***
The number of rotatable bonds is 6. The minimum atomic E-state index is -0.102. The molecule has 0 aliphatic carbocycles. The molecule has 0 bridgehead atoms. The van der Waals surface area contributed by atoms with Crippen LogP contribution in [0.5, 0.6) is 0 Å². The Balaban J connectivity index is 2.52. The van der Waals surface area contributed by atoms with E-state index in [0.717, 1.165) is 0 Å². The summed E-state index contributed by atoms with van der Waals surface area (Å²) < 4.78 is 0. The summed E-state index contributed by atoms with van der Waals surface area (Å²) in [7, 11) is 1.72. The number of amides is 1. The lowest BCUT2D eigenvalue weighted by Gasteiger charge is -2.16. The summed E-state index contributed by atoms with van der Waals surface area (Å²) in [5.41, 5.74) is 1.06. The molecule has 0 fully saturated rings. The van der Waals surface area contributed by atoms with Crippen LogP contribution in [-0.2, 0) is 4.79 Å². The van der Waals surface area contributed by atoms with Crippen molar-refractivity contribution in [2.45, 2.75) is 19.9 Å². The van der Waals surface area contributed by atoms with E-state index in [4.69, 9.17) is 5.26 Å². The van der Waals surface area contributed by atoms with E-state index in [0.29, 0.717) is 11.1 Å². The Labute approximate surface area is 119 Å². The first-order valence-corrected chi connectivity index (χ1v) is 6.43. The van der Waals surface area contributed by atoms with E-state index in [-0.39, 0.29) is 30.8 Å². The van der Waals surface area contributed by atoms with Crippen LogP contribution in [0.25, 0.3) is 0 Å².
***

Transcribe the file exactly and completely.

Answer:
The number of rotatable bonds is 6. The minimum atomic E-state index is -0.102. The molecule has 0 aliphatic carbocycles. The molecule has 0 bridgehead atoms. The van der Waals surface area contributed by atoms with Crippen LogP contribution in [0.5, 0.6) is 0 Å². The Balaban J connectivity index is 2.52. The van der Waals surface area contributed by atoms with E-state index in [0.717, 1.165) is 0 Å². The summed E-state index contributed by atoms with van der Waals surface area (Å²) < 4.78 is 0. The summed E-state index contributed by atoms with van der Waals surface area (Å²) in [7, 11) is 1.72. The number of amides is 1. The lowest BCUT2D eigenvalue weighted by Gasteiger charge is -2.16. The summed E-state index contributed by atoms with van der Waals surface area (Å²) in [5.41, 5.74) is 1.06. The molecule has 0 fully saturated rings. The van der Waals surface area contributed by atoms with Crippen LogP contribution in [-0.2, 0) is 4.79 Å². The van der Waals surface area contributed by atoms with Crippen molar-refractivity contribution in [2.45, 2.75) is 19.9 Å². The van der Waals surface area contributed by atoms with E-state index in [4.69, 9.17) is 5.26 Å². The van der Waals surface area contributed by atoms with E-state index in [0.29, 0.717) is 11.1 Å². The Labute approximate surface area is 119 Å². The first-order valence-corrected chi connectivity index (χ1v) is 6.43. The van der Waals surface area contributed by atoms with E-state index in [-0.39, 0.29) is 30.8 Å². The van der Waals surface area contributed by atoms with Crippen LogP contribution in [0.25, 0.3) is 0 Å².